The value of Rish (Nejran / Rabla) in Stefan’s pedigree is indeed worthy of analysis. Following the sale of Azrek to South Africa in 1891, Lady Anne Blunt lamented: ‘It is impossible not to feel a pang of regret at the departure of a horse such as Azrek whose stock are so satisfactory...’ (Archer, et al., 2002, p. 228) Azrek was purchased in 1887 by the Blunts in the desert and was described as ‘a magnificent horse in every way, grand head and neck, powerful shoulder with unrivalled trotting action; seen approaching at the trot, one saw underneath the hoof…’ (Upton, 1980, p. 32) Azrek left two colts at Crabbet before his departure, one being Nejran (out of Nefisa). The importance of Stefan’s pedigree is made apparent when one notes that Crabbet’s only line to Azrek is traced through Nejran’s daughter, Rish (out of Rabla (Mesaoud / Rosemary)). (Archer, et al., 2002, p. 228)
Stefan’s dam, Somara (Nureddin II / Silver Fire), offered a combination of extraordinary blood to Australian breeders. Her sire, Nureddin II (Rijm / Narghileh), was the focus of significant correspondence between Lady Anne Blunt and her husband Wilfrid, following the couple’s separation. Nureddin II was again discussed during the lawsuit between Lady Wentworth and her father, when Wilfrid Blunt asked Mr S.G. Hough, whom had been keen to purchase the stallion, for 1,000guineas ‘by way of polite refusal.’ To Blunt’s surprise, Mr Hough accepted the price in 1918 for a horse described by Blunt as ‘one of the best’ bred at the Stud. (Archer, et al., 2002, p. 160) Nureddin II’s absence from Crabbet was relatively short-lived, having been repurchased by Lady Wentworth in 1921, before being sold again at the age of twenty-two to Mr Roger A. Selby of Portsmouth, Ohio, in 1933. (Archer, et al., 2002, p. 173 & 182) Mr C Covey described Nureddin II as a dark chestnut, who stood 15:3hands and ‘was a very impressive horse, full of presence. He had superb conformation with a long and very well-placed neck, good sloping shoulder and good bone and hocks.’ (Archer, et al., 2002, p. 222)
Stefan’s maternal grand-dam was the phenomenal Silver Fire (Naseem / Somra). Having produced thirteen foals, there is little argument against the claim that Silver Fire remains ‘the head of the Crabbet Silver family.’ (Gordon, 1994) Respected judge and author, Mrs R Archer explained that ‘Silver Fire, with her beauty of form and exquisite head, had inherited the true classic type of her illustrious forbears, and it is easy to understand how she was treasured by her owner.’ (Archer, 2002, p. C6) Silver Fire was by Naseem (Skowronek / Nasra), previously discussed, out of Somra (Daoud / Siwa). Silver Fire is often celebrated as the great progenitor of the Hamdanieh Simirieh strain, tracing back to Sobha (Wazir / Selma) and the famed collection of Ali Pasha Sherif. (Upton, 1980, p. 92)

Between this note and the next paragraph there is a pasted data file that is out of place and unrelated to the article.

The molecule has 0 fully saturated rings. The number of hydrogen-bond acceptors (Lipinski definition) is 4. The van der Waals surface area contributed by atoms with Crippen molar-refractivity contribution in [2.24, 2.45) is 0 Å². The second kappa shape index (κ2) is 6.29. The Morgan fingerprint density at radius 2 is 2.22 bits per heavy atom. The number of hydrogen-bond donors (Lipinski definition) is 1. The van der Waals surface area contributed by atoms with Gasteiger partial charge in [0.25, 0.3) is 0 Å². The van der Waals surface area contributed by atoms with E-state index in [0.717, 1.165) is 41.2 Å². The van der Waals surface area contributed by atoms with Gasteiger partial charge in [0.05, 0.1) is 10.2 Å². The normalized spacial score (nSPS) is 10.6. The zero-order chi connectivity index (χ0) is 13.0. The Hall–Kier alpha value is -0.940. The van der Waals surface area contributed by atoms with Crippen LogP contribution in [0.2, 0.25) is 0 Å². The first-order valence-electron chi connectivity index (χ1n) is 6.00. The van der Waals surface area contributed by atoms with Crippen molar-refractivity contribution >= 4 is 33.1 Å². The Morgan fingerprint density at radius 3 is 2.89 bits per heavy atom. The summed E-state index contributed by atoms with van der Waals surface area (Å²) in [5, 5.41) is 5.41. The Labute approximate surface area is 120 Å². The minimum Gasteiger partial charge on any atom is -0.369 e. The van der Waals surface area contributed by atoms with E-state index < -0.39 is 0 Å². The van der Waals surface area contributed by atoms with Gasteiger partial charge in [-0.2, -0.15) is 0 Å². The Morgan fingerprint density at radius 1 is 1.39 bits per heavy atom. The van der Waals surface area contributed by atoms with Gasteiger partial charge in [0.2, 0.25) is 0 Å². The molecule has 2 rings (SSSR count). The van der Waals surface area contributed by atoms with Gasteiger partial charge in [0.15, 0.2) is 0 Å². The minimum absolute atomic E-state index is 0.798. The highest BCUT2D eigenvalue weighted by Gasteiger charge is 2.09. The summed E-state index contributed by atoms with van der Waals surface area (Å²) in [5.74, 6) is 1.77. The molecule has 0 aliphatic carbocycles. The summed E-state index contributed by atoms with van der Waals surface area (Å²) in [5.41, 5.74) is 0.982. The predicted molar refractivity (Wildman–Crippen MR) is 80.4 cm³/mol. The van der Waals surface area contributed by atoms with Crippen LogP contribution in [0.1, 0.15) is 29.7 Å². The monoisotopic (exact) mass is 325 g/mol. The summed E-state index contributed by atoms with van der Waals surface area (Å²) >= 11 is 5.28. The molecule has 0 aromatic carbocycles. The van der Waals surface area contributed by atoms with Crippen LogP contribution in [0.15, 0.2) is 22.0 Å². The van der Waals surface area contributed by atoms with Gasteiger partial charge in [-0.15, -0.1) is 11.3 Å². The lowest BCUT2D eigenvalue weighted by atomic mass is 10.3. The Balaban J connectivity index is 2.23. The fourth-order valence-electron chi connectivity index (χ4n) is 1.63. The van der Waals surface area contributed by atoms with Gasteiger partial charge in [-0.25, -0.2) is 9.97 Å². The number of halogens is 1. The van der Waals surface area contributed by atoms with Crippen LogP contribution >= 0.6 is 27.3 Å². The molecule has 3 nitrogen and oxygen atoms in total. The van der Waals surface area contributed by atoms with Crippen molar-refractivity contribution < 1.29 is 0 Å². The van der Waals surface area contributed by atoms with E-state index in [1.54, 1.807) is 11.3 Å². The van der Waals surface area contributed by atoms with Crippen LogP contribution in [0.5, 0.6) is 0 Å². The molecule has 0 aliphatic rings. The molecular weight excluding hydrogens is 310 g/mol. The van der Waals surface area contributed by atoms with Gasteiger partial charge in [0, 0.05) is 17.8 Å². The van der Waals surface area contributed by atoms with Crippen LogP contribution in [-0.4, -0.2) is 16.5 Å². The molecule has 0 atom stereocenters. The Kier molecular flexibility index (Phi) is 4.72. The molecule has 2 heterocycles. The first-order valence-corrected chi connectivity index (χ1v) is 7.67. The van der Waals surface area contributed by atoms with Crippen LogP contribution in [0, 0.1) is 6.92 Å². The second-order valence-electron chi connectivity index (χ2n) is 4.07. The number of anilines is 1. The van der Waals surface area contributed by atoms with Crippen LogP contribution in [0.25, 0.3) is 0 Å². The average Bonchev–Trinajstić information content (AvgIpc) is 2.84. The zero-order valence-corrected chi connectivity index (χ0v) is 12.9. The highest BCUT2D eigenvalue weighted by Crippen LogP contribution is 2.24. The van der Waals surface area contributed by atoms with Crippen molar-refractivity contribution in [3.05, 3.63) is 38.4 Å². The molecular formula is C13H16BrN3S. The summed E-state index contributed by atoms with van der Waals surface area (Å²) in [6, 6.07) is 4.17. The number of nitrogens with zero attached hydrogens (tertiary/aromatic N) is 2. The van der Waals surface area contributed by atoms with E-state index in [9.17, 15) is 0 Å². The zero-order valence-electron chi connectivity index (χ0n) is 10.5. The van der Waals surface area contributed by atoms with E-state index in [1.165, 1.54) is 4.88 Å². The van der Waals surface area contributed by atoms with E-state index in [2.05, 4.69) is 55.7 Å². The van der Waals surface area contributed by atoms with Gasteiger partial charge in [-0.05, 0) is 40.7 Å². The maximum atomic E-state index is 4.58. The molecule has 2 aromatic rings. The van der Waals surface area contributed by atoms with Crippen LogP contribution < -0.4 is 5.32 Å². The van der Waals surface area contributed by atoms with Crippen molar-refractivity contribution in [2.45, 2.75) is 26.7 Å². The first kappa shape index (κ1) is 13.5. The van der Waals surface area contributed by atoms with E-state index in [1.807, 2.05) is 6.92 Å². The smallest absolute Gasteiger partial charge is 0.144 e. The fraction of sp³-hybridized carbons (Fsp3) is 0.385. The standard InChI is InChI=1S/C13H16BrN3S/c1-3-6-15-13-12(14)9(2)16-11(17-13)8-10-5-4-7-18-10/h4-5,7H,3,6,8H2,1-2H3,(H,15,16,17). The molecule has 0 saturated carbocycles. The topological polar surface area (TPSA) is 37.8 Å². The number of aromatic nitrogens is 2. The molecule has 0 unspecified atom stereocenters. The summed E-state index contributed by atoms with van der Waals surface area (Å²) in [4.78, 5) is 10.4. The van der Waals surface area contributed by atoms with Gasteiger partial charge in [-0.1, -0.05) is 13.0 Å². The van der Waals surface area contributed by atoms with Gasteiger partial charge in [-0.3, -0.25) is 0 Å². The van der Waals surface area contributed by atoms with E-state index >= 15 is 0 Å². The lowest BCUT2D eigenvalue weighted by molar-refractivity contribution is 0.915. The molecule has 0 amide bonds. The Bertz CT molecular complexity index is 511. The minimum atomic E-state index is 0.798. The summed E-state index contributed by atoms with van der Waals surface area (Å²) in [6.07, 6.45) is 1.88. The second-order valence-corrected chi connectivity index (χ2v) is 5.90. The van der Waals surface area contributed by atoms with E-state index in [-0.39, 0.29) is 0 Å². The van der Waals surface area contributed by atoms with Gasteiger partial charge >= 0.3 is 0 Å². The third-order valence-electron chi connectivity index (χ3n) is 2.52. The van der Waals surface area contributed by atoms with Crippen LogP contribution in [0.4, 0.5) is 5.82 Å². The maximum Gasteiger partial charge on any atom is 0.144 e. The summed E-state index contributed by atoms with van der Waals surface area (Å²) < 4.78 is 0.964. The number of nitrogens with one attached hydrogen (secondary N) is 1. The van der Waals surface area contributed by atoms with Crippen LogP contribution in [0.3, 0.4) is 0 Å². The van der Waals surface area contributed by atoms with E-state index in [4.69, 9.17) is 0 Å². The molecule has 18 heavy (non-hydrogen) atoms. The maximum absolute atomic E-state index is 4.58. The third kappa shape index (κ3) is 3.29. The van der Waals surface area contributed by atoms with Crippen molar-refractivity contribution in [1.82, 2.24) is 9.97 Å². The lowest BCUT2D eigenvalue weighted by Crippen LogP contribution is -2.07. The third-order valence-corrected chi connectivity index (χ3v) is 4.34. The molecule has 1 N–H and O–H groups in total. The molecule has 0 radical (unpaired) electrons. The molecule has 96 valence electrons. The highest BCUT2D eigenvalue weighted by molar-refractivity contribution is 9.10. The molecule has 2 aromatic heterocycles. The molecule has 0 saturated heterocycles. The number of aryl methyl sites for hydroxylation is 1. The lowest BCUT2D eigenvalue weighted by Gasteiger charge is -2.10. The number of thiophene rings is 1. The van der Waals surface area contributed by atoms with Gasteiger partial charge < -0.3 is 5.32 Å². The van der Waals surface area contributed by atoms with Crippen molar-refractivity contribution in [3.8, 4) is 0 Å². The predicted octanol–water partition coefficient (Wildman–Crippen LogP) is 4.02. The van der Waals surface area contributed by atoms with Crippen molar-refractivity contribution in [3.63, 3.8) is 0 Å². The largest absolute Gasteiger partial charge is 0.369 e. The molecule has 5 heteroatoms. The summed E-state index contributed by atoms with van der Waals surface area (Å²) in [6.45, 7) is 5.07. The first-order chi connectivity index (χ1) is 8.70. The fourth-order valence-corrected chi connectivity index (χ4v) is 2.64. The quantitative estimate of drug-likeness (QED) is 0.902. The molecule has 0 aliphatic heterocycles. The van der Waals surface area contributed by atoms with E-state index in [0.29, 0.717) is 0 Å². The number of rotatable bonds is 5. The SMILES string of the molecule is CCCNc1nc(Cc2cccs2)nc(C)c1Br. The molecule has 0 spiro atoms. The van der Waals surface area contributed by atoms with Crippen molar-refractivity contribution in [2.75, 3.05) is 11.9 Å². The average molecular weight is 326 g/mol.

Stefan continued to cover Mr Wilson’s station mares in South Australia until his death in 1979 at the age of thirty-four. Mrs Gordon visited Stefan as part of a Victorian and South Australian stud tour where she described the aged stallion as ‘strong-looking with a short back that was not dipped. His eyes were big, dark and soft in a wedge-shaped intelligent head. He had really tiny ears and very wide, expressive nostrils. His forearms were very long, with short cannons.’ (Gordon, 1987, p. 226) Stefan would have remained ‘lost’ to contemporary breeders in the Purebred form had it not been for a handful of dedicated and astute breeders during the 1960’s and 1970’s. Their efforts resulted in nine registered Purebred Arabian foals, from which horses current breeders and enthusiasts can celebrate. (Gordon, 1987, p. 222)
AHSA, 2005. The Arabian Horse Society of Australia Stud Book. [Online]
[Accessed 22 June 2016].
Archer, R., 2002. Silver Fire. The Arab Horse, Issue Crabbet - Special Issue, pp. C6-C10.
Archer, R., Pearson, C. & Covey, C., 2002. The Crabbet Arabian Stud: Its History & Influence. 3rd ed. Northleach, Gloucestershire: Alexander Heriot & Co. Ltd..
Gordon, C., 1987. The Crabbet Silver Family in Australia. 1st ed. Samford: Somerset Publications.
Gordon, C., 1994. Stefan (imp.). Australia's Crabbet Arabian Horse, pp. 94-99.
Upton, P., 1980. Desert Heritage: An Artist's Collection of Blunt's Original Arab Horses. 1st ed. Sydney: A.H. & A.W. Reed Pty. Ltd.
© Sean Johnson 2016